When a domino is knocked over, much of its potential energy becomes kinetic energy, the energy of motion. That energy is transmitted to the next domino and causes it to fall over, creating a chain reaction. The resulting force is known as the Domino Effect. The idiom is often used in politics to describe the spread of Communism or other political phenomena, but it can also be applied to any situation where one small trigger sets off a series of events.
Dominoes are rectangular blocks of wood or plastic, with an arrangement of spots resembling those on a die on one side and blank or identically patterned on the other. A domino’s pips are often labeled with Arabic numerals, but the most common are dots that are either painted or raised in relief. A set of dominoes has a total of 28 tiles: twenty-six double-ended and four single-ended dominoes.
A set of dominoes is called a “stock,” and each player draws a domino from the stock to make the first play of the game. If a player has no match for the domino he draws, he passes the turn to his opponent. After a player has made his first play, the rest of the tiles remain face down in the stock, and new ones may be drawn (See Passing and Byeing below).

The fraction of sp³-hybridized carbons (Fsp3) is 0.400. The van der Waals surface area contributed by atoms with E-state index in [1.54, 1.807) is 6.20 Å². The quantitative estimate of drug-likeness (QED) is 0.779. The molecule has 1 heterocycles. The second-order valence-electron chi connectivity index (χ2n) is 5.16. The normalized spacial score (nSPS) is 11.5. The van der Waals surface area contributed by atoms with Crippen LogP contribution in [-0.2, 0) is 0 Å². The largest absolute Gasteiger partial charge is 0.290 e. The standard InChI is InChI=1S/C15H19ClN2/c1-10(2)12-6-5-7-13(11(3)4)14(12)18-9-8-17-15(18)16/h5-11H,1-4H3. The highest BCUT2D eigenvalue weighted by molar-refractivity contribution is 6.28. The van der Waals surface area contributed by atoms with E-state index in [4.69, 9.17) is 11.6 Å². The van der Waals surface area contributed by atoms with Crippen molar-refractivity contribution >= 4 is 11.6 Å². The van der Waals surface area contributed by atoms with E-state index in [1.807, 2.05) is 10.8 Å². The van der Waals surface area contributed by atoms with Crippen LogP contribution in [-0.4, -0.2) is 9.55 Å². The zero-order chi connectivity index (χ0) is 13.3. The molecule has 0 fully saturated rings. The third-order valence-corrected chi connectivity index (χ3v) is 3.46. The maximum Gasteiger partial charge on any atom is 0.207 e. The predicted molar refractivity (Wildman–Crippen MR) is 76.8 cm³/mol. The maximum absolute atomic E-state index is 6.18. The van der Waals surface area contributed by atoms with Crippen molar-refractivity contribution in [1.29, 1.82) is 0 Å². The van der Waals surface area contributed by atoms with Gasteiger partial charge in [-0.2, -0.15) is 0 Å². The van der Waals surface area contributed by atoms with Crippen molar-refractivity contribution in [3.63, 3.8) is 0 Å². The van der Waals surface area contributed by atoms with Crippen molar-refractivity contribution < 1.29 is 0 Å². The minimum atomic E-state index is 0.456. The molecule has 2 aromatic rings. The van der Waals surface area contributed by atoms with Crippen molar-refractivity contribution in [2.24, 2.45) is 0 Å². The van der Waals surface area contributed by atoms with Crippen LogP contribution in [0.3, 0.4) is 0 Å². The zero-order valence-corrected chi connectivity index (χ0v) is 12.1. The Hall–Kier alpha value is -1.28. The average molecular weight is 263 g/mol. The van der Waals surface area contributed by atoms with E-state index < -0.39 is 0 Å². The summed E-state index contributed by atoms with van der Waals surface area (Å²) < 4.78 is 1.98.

There are many different types of domino games, with each having specific rules that must be followed. Some games are played with only one or two players; others require more than four. In addition, a number of games are played with only one domino or only the double-ended type.
In most domino games, a line of dominoes is formed as players take turns placing their tiles on the table. The tiles must fit together according to the pips on each end of a domino; the more matches that can be made between adjacent tiles, the longer the chain of plays will be.
Lily Hevesh, a professional domino artist, creates mind-blowing setups that involve millions of dominoes. When she starts a project, she considers the theme and purpose of the installation. Then, using a version of the engineering-design process, she tests each section of the design to ensure it works. Finally, she puts the whole setup together.
When Hevesh creates her enormous domino installations, she must account for variations in gravity. This is especially important for 3-D arrangements, which can take several nail-biting minutes to fall. She uses a technique similar to the way an engineer would test a prototype of an engine or mechanical device. The prototype is constructed on a flat surface and filmed in slow motion to help Hevesh correct errors. She has even worked on projects with as many as 300,000 dominoes. The most complex setups take weeks to complete. Once she has finished a project, Hevesh will often film it in slow motion to make corrections or show it off to her YouTube fans.